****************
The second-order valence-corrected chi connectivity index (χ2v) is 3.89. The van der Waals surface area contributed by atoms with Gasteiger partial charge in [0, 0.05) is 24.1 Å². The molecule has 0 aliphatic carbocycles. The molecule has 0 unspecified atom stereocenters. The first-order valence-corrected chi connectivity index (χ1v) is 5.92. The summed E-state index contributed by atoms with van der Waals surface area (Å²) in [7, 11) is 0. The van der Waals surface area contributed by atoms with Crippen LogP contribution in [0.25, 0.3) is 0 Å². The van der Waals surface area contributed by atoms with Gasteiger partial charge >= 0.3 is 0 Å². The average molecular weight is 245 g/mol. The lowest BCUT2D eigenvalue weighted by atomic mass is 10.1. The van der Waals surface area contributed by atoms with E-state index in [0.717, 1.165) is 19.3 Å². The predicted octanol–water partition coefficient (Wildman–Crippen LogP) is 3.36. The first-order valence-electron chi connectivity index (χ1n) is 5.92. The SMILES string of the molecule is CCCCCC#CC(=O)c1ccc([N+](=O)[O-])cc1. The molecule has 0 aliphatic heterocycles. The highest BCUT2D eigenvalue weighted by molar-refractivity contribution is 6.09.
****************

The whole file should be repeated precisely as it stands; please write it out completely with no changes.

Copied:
The second-order valence-corrected chi connectivity index (χ2v) is 3.89. The van der Waals surface area contributed by atoms with Gasteiger partial charge in [0, 0.05) is 24.1 Å². The molecule has 0 aliphatic carbocycles. The molecule has 0 unspecified atom stereocenters. The first-order valence-corrected chi connectivity index (χ1v) is 5.92. The summed E-state index contributed by atoms with van der Waals surface area (Å²) in [7, 11) is 0. The van der Waals surface area contributed by atoms with Crippen LogP contribution in [0.25, 0.3) is 0 Å². The van der Waals surface area contributed by atoms with Gasteiger partial charge >= 0.3 is 0 Å². The average molecular weight is 245 g/mol. The lowest BCUT2D eigenvalue weighted by atomic mass is 10.1. The van der Waals surface area contributed by atoms with E-state index in [0.717, 1.165) is 19.3 Å². The predicted octanol–water partition coefficient (Wildman–Crippen LogP) is 3.36. The first-order valence-electron chi connectivity index (χ1n) is 5.92. The SMILES string of the molecule is CCCCCC#CC(=O)c1ccc([N+](=O)[O-])cc1. The molecule has 0 aliphatic heterocycles. The highest BCUT2D eigenvalue weighted by molar-refractivity contribution is 6.09.